This book earns a solid four stars.

Disclosure of Material Connection: I received this book free from the publisher through the BookLook Bloggers book review bloggers program. I was not required to write a positive review. The opinions I have expressed are my own. I am disclosing this in accordance with the Federal Trade Commission’s 16 CFR, Part 255: “Guides Concerning the Use of Endorsements and Testimonials in Advertising.”


Veterans will like “Killing Patton”

Killing Patton

A book about General George S. Patton? Of course I am interested in reading it! The author, Bill O’reilly, even suggests (in a humble and selfless fashion of course) that you rush out and buy it in order to gift it to a veteran on Veteran’s Day. In my case, I checked out the eBook from the local library. Regardless, all veterans will indeed like this book if given the chance to read it.

This is the latest installment in the “Killing” series of books coauthored by Bill O’reilly and Martin Dugard. Other titles in the series are “Killing Lincoln,” “Killing Kennedy,” and “Killing Jesus.”

Killing Patton” is subtitled “The Strange Death of World War II’s Most Audacious General.” The authors put forth a theory that Patton did not die as the result of the official story of an unfortunate automobile accident, but instead, was deliberately killed.  At the end of the book, they ask that the government reopen the case, and conduct a full investigation to research the possibility of the death being a murder.

The authors do not express with any certainty that the official explanation of Patton’s death is incorrect, but instead, lay out facts, and suggest there is enough uncertainty that authorities should research the matter further.

Most of the book is devoted to telling the story of Patton’s leadership of the Third Army in the European Theater of World War II. It summarizes some key battles and other moments in the last half of the war, with profiles of other high level leaders during the period. The authors also discuss relationships these men had with women outside of the bounds of marriage.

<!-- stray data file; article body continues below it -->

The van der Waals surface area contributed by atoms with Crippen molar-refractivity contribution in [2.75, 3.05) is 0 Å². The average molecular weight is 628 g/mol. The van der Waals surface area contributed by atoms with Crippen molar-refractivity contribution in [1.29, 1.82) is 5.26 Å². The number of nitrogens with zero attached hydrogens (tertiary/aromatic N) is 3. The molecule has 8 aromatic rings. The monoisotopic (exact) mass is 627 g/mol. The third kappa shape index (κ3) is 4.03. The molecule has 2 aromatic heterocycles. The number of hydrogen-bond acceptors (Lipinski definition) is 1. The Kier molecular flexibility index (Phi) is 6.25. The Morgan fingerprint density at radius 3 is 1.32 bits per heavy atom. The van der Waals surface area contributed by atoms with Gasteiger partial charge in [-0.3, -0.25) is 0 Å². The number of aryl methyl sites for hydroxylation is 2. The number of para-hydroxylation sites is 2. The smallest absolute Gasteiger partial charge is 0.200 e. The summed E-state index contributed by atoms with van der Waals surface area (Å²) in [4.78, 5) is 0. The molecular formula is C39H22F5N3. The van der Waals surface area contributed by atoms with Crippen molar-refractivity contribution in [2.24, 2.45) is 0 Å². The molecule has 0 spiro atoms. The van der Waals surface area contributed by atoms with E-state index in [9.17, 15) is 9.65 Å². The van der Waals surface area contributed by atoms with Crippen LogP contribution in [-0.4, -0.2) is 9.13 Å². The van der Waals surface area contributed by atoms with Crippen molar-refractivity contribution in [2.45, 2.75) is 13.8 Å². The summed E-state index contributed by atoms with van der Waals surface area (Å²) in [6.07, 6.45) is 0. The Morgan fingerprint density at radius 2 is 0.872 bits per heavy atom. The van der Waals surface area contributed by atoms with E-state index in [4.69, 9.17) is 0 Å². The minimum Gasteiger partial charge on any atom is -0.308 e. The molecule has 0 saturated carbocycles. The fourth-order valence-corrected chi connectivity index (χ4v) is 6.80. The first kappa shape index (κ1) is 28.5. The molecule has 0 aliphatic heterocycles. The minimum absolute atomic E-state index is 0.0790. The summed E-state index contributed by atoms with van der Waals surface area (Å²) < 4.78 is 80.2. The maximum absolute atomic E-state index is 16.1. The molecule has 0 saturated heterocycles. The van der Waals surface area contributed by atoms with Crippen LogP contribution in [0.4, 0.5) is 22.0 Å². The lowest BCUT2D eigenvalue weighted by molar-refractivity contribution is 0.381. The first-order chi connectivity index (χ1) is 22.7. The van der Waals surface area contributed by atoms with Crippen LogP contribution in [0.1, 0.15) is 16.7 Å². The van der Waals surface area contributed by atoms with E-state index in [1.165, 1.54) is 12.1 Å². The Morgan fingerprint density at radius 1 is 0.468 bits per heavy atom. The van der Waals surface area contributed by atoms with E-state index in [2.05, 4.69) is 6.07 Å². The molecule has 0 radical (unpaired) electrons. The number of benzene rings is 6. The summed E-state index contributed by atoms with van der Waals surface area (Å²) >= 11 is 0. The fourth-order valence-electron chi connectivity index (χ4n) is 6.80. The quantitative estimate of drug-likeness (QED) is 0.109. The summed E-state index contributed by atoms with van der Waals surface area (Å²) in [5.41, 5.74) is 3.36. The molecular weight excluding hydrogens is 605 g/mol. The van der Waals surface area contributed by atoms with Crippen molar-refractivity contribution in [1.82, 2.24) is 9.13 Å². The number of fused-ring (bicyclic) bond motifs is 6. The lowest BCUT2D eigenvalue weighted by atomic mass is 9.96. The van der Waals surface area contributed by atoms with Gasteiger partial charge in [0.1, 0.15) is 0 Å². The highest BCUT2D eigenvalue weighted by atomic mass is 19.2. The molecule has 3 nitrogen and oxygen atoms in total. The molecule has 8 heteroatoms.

Although Nazis have few fans, it is annoying to have some of them described with pejoratives like “despicable” without any context or explanation.  In the aftermath of the war, Patton’s decision to use low-level former Nazis to help run post offices and keep trains rolling drew criticism from many in America.  While Patton did not consider the totality of the German people to be “despicable,” it is not clear where the authors themselves come down on this issue.  Many of the Nazis were indeed “despicable,” but where terms like this are used, additional explanatory information should be included.

Overall, this is a solid work, and is recommended reading for anyone interested in World War II history, and Patton in particular.  It presents a well rounded view of the man, to include faults and deficiencies in his character too.  The U.S. Army’s most effective combat leader certainly had no shortage of enemies, and the authors make a good case for continuing an investigation into the circumstances of his early demise.

This book earns four out of five stars.